America's first crewed spaceship in decade splashes down off Florida
The SpaceX Crew Dragon Endeavour's four main parachutes gently floated down after the vessel landed off the coast of Pensacola. Pilot Doug Hurley, one of the two astronauts on board, said: "It's truly our honor and privilege" as radio communications became choppy and cut out.
America's first crewed spaceship to achieve orbit since the Space Shuttle era splashed down safely in the Gulf of Mexico on Sunday.
The SpaceX Crew Dragon Endeavour's four main parachutes gently floated down after the vessel landed off the coast of Pensacola at 2:48 pm (1848 GMT).
Pilot Doug Hurley, one of the two astronauts on board, said: "It's truly our honor and privilege" as radio communications became choppy and cut out.
A recovery boat speeded to collect Hurley and commander Bob Behnken, who spent two months on board the International Space Station.
The successful mission demonstrated that the United States once again has the capacity to send its astronauts to space and bring them back.
President Donald Trump -- who had travelled to Florida for the capsule's launch two months ago -- hailed its safe return.
"Thank you to all!" he tweeted. "Great to have NASA Astronauts return to Earth after very successful two month mission."
The United States has had to rely on Russia for this purpose since the last Space Shuttle flew in 2011.
Tropical Storm Isaias, which had scuppered Endeavour's original landing site in the Atlantic, was nearing Florida's east coast Sunday morning, hundreds of miles away.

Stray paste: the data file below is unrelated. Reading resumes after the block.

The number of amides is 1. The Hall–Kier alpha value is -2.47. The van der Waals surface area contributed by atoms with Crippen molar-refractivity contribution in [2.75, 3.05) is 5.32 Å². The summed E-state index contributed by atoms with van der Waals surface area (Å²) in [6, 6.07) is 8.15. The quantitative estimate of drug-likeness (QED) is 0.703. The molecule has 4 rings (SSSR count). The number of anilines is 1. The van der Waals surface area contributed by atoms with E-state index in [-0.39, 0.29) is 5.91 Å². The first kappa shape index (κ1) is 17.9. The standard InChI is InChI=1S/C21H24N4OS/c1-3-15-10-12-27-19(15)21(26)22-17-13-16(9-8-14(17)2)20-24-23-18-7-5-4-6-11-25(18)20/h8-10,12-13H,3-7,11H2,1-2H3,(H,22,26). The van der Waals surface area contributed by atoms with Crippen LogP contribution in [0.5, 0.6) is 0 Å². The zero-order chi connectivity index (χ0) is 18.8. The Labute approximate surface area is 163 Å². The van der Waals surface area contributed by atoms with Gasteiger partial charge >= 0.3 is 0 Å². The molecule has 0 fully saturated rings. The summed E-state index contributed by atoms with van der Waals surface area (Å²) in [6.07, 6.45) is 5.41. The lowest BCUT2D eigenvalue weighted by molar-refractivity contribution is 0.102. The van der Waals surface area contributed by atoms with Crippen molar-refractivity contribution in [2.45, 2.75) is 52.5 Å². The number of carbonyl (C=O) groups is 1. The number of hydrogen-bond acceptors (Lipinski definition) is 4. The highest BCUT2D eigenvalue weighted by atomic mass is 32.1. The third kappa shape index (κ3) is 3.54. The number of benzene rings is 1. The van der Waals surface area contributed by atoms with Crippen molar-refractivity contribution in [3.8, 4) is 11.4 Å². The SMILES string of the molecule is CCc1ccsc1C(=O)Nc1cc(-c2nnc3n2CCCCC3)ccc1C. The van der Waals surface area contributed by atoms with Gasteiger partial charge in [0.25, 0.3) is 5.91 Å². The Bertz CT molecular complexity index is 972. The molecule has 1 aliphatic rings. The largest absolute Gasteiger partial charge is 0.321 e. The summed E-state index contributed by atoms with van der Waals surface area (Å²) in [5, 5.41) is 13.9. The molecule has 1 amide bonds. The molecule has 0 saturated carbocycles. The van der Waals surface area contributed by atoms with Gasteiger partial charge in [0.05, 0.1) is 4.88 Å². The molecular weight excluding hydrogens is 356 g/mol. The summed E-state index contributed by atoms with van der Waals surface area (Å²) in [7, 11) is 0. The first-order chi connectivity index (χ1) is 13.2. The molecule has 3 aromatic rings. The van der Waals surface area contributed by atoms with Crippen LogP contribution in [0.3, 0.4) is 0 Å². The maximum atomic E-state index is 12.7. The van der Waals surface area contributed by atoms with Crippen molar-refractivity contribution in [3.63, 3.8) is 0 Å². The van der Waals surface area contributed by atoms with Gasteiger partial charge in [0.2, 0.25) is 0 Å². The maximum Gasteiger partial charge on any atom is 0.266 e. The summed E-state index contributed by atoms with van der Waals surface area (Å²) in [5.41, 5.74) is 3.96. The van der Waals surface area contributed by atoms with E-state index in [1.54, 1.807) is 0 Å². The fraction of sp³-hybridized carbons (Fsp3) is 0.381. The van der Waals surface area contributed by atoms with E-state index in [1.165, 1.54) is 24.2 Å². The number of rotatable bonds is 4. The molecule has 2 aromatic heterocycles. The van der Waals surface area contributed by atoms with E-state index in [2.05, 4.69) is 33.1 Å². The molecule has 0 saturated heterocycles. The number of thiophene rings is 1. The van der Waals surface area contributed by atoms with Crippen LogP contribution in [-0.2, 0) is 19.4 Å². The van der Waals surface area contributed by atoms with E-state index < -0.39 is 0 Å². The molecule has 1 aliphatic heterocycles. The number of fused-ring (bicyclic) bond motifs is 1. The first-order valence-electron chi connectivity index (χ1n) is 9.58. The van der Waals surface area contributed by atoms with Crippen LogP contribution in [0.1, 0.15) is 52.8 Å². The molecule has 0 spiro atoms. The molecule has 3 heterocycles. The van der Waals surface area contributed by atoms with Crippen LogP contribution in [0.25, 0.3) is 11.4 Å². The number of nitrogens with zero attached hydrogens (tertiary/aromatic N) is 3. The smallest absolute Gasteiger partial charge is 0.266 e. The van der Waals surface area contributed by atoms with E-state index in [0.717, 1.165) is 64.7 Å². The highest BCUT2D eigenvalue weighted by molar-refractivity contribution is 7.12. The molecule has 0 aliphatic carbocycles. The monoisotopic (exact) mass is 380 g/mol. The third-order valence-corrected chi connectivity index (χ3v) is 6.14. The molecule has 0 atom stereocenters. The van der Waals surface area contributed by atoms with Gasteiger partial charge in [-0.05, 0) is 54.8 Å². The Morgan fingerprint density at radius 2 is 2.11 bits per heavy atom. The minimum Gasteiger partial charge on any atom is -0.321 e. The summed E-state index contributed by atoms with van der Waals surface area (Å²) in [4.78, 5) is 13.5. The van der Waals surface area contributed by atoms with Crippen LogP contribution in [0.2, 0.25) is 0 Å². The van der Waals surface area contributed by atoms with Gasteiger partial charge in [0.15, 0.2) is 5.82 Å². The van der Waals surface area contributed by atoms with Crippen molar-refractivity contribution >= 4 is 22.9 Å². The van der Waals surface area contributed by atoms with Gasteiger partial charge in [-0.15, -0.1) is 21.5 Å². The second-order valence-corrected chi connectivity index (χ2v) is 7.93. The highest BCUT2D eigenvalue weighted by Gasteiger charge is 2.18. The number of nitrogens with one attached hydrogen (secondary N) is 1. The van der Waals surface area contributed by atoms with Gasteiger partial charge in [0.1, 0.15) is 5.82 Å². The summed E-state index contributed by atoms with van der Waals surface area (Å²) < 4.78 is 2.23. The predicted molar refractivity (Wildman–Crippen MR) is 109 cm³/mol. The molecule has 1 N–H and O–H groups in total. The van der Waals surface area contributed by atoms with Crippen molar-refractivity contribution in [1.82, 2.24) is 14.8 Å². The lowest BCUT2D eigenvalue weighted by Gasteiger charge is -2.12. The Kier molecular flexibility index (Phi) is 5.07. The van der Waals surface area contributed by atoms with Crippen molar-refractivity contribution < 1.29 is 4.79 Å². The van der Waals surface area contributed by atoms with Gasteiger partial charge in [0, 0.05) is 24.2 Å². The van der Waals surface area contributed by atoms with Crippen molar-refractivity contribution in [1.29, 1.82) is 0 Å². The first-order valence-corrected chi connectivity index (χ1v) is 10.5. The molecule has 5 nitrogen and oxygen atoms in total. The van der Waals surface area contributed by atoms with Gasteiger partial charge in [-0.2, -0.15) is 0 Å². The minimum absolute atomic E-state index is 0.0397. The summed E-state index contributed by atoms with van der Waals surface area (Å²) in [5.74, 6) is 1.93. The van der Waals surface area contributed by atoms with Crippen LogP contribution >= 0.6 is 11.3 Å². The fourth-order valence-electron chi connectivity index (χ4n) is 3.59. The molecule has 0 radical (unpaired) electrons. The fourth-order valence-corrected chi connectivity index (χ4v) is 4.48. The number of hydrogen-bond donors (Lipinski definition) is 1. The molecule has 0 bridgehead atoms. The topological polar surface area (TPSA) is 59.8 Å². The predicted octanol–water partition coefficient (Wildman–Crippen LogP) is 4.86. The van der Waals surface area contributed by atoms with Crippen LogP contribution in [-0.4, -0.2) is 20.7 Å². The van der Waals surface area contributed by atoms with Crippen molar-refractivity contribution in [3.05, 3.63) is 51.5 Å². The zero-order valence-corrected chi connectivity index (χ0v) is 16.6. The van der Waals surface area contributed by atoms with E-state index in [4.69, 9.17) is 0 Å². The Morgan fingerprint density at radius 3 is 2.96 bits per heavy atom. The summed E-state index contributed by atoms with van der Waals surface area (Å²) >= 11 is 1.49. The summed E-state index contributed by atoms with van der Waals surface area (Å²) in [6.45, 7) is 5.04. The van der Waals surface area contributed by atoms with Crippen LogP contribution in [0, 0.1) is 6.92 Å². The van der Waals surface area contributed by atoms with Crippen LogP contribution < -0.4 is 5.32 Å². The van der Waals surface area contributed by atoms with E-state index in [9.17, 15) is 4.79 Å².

The mission is also a major win for Elon Musk's SpaceX, which was founded in only 2002 but has leap-frogged its way past Boeing, its main competitor in the commercial space race.
The US has paid the two companies a total of about $7 billion for their "space taxi" contracts, though aerospace giant Boeing's efforts have badly floundered.
The Crew Dragon capsule performed several precise procedures in order to return home safely.
At 1:51 pm (1751 GMT), it jettisoned its "trunk" that contains its power, heat and other systems, which will re-enter the Earth's atmosphere and burn up.
Endeavour then fired its thrusters to maneuver itself into the proper orbit and trajectory for splashdown.
At 2:32 pm (1832 GMT) re-entered the atmosphere at a speed of around 17,500 mph (28,000 kph).
The ship's heat shield needed to withstand temperatures of 3,500 degrees Fahrenheit (1900 degrees Celsius), which caused a communications blackout for a few minutes.
Endeavour then deployed two sets of parachutes on its descent, bringing its speed down to a mere 15 mph (24 kph) as it hits the water.
Over the next few minutes, two astronauts will be brought on board a recovery ship for a medical checkup before being taken ashore.
The SpaceX Crew Dragon spacecraft set off from the ISS Saturday evening.
Footage showed the capsule drifting slowly away from the ISS in the darkness of space, ending a two month stay for the crewmates.
During a farewell ceremony on the station, Behnken said that "the hardest part was getting us launched. But the most important part is bringing us home."
Addressing his son and Hurley's son, he held up a toy dinosaur that the children chose to send on the mission and said: "Tremor The Apatosaurus is headed home soon and he'll be with your dads."
Behnken and Hurley's return marks only the beginning for the Crew Dragon as SpaceX and NASA look ahead to future missions.
Endeavor will be brought back to the SpaceX Dragon Lair in Florida where it will undergo a six-weeks-long inspection process, as teams pore over its data and performance in order to certify the vessel as worthy of future low-Earth orbit missions.
The next mission -- dubbed "Crew-1" -- will involve a four member team: commander Michael Hopkins, pilot Victor Glover, and mission specialist Shannon Walker of NASA, along with Japan Aerospace Exploration Agency mission specialist Soichi Noguchi.
Take-off is set for late September and the crew are due to spend six months on the space station.